Metadata syntax (was Universal syntax for Markdown)

David Sanson dsanson at
Wed Aug 17 23:09:23 EDT 2011

First time posting here as well. I've been watching this discussion
with interest. As a user of (extended) markdown, I have long hoped for
a unified standard for (most or all) markdown extensions and a unified
handling of metadata.

It seems to me that one of the issues that arises when we start
thinking about metadata is that there really are two different kinds
of metadata: some metadata (title, author, date) is---at least in many
cases---also part of the *content* of the document. This is the kind
of metadata for which I feel the force of the demand for an elegant
plaintext solution. For some bold suggestions in this direction, see
this [old post by Michael Thompson][1] to the pandoc-discuss list.
Here is one of his examples from that post:

A Good Man Is Hard To Find

Flannery O'Connor
Spring 1952

The grandmother didn't want to go to Florida. She wanted to visit
some of her connections in east Tennessee and she was seizing at
every chance to change Bailey's mind.

Isn't that so much *prettier* than any of the options currently in
play? Email someone a document like that, and they will know exactly
what you mean, and see no distracting markup. No doubt this presents
challenges when it comes to parsing, and I have no idea whether or not
those challenges are surmountable. Clearly some rules would have to be
laid down (Does it have to be centered? Indented? Can I underline the
title ala setext? Do I have to have two blank lines after the date?
Can I leave the date out? etc.) And it raises issues for backwards
compatibility too. But I think its worth having in view a solution
that achieves a certain degree of perfection along this one dimension.

But then there is the other kind of metadata. Tags, keywords,
baseurls, paths to associated files, directives for webpage templating
software, and so on and so on. This sort of stuff is definitely not
content. It is a bunch of data that I want to associate with the file
for some reason or other. It needs to be indefinitely extensible. It
is frequently tied directly to some specific output format or context.
In other contexts, probably just needs to be ignored. Blosxom taught
us that it should all be at the top of the document (and successors,
like Jekyll, follow this tradition), but much of it is ugly enough
that it could just as well be banished to the bottom of the document,
where nobody but the author would ever have to look at it.

When it comes to this sort of metadata, I don't see any reason to look
for something elegant, language-independent, and plaintext-y. This is
where it feels like I just want a way of embedding a block of data
within a markdown file, knowing that it won't be treated as content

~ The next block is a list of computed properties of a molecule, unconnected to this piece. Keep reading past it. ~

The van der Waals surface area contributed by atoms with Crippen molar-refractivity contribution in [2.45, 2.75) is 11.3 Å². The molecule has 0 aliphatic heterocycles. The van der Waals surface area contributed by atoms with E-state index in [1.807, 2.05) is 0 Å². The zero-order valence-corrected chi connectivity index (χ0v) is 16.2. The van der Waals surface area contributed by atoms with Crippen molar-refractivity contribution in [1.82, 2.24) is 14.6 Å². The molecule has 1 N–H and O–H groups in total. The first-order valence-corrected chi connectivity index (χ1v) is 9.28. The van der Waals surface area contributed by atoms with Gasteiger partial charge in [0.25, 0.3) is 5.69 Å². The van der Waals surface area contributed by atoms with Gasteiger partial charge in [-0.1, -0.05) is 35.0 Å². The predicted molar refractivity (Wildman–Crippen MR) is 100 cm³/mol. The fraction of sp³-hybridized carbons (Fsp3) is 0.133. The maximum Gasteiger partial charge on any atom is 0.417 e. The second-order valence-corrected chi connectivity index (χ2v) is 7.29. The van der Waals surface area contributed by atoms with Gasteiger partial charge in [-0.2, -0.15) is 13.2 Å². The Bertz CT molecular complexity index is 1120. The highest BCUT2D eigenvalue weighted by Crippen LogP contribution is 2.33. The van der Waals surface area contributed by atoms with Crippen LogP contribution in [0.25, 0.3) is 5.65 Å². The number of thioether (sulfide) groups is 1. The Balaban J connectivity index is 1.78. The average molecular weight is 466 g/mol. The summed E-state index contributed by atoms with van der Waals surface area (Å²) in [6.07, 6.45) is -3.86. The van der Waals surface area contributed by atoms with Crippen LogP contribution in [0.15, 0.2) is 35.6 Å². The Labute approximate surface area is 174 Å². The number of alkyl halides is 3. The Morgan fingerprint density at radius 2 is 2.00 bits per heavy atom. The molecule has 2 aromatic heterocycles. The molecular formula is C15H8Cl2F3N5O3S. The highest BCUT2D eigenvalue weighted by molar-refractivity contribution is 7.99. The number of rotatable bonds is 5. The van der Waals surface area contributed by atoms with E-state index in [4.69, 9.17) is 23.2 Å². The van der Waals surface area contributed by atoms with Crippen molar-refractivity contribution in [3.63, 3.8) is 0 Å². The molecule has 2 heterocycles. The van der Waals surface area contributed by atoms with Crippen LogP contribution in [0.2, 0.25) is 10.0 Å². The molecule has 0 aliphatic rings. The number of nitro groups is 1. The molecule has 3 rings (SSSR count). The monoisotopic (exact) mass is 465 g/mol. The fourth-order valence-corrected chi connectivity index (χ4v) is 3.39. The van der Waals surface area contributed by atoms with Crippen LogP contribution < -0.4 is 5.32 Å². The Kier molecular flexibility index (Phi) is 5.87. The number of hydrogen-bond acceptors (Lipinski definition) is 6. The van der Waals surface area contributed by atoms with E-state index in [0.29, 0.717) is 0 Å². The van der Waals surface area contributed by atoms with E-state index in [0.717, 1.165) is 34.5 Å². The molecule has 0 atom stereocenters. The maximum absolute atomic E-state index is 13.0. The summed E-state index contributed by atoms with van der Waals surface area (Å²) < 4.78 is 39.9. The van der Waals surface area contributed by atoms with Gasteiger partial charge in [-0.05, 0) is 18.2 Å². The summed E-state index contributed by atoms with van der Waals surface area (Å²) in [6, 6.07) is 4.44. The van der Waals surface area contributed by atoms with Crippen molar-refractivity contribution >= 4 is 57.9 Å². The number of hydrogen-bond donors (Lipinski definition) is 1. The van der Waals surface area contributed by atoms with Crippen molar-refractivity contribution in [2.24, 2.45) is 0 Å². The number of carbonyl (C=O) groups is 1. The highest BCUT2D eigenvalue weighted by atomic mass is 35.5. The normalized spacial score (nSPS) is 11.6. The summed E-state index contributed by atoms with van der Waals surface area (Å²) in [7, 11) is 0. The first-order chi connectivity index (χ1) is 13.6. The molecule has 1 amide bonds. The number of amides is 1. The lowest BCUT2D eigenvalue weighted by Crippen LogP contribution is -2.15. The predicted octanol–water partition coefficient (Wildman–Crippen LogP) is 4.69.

(and, depending on my processor and the context, knowing that it may
be sucked up and used in various ways). It is here that I agree with
the sentiment that metadata shouldn't be part of the markdown spec,
*but* I think markdown should be smart enough to ignore the metadata,
so that I don't have to strip it out before feeding the document to a
markdown processor.

Here is an extreme version of this: extant implementations of citeproc
support JSON as a bibliography format. Imagine they supported YAML.
Then imagine being able to stick something like this at the *end* of
your markdown file,

title: A Good Man is Hard to Find
author: Flannery O'Connor
date: Spring 1952
key: oconnor1952
title: The Old Man and the Sea
author: Ernest Hemingway
date: Sep 1952
key: hemingway1952

and then being able to treat the same file as both your markdown file
and your bibliography database, knowing that, when you run it through
the markdown parser, that chunk of metadata will be ignored, and when
you feed it as a database to your citeproc implementation, the
markdown will be ignored. This is just one example of the sort of
flexibility and power that you might get from supporting arbitrary
blocks of data within markdown files.

So, here is my *pipe dream* implementation of metadata in markdown:

1. A syntax for clean, language independent title, author, date (and
?) that looks the way you would have done it on a typewriter or in a
plaintext email.

2. Support for embedding arbitrary metadata inside of appropriate
delimiters (e.g., YAML's '---' and '...') *anywhere* within the

I would then add, that, for simplicity, all markdown processors should
look into the arbitrary metadata for a few common bits of metadata,
namely, title, date, and author (perhaps with proper localizations).
That way, I could write beautiful plaintext markdown, providing title,
author, date as part of the content, if I wanted too, but if I was
lazy, or was using a bunch of metadata and preferred to keep it all in
one place, I could instead just specify that as metadata along with
all the rest. I guess this means that I think markdown should settle
on a preferred metadata format---the one that it will understand
enough to look for title, author, and date---and I guess I think YAML
is the best candidate out there.

Note that this proposal provides for something close to exactly what
MMD does right now, but makes that way of doing things even more
flexible (by allowing metadata not just at the beginning of the
document). And it also scratches the itch expressed in Christoph's
earlier email, by allowing a subset of that metadata---the stuff that
really seems like it is part of the content of the document---to be
expressed in an elegant way without ugly markup or unexpected English
in non-English documents.



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